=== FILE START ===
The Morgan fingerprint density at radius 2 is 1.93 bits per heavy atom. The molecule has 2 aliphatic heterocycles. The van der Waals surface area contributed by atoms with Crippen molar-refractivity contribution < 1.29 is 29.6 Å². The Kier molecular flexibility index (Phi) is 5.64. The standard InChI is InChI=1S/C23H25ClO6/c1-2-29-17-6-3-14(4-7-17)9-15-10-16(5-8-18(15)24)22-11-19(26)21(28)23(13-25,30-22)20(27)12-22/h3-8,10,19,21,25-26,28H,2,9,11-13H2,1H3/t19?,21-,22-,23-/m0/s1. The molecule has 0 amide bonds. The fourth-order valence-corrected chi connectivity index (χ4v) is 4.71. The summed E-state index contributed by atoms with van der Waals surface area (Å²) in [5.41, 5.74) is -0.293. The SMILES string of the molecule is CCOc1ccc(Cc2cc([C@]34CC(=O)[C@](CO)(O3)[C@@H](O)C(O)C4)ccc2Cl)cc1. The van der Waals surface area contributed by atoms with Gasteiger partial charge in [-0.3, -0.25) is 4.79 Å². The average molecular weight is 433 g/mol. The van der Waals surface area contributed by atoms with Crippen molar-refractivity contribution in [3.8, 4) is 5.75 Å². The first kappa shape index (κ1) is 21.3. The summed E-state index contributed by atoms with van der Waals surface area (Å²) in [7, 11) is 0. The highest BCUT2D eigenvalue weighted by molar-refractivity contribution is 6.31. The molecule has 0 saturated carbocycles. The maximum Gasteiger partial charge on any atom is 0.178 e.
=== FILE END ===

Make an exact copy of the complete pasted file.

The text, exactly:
The Morgan fingerprint density at radius 2 is 1.93 bits per heavy atom. The molecule has 2 aliphatic heterocycles. The van der Waals surface area contributed by atoms with Crippen molar-refractivity contribution < 1.29 is 29.6 Å². The Kier molecular flexibility index (Phi) is 5.64. The standard InChI is InChI=1S/C23H25ClO6/c1-2-29-17-6-3-14(4-7-17)9-15-10-16(5-8-18(15)24)22-11-19(26)21(28)23(13-25,30-22)20(27)12-22/h3-8,10,19,21,25-26,28H,2,9,11-13H2,1H3/t19?,21-,22-,23-/m0/s1. The molecule has 0 amide bonds. The fourth-order valence-corrected chi connectivity index (χ4v) is 4.71. The summed E-state index contributed by atoms with van der Waals surface area (Å²) in [5.41, 5.74) is -0.293. The SMILES string of the molecule is CCOc1ccc(Cc2cc([C@]34CC(=O)[C@](CO)(O3)[C@@H](O)C(O)C4)ccc2Cl)cc1. The van der Waals surface area contributed by atoms with Gasteiger partial charge in [-0.3, -0.25) is 4.79 Å². The average molecular weight is 433 g/mol. The van der Waals surface area contributed by atoms with Crippen molar-refractivity contribution in [3.8, 4) is 5.75 Å². The first kappa shape index (κ1) is 21.3. The summed E-state index contributed by atoms with van der Waals surface area (Å²) in [7, 11) is 0. The highest BCUT2D eigenvalue weighted by molar-refractivity contribution is 6.31. The molecule has 0 saturated carbocycles. The maximum Gasteiger partial charge on any atom is 0.178 e.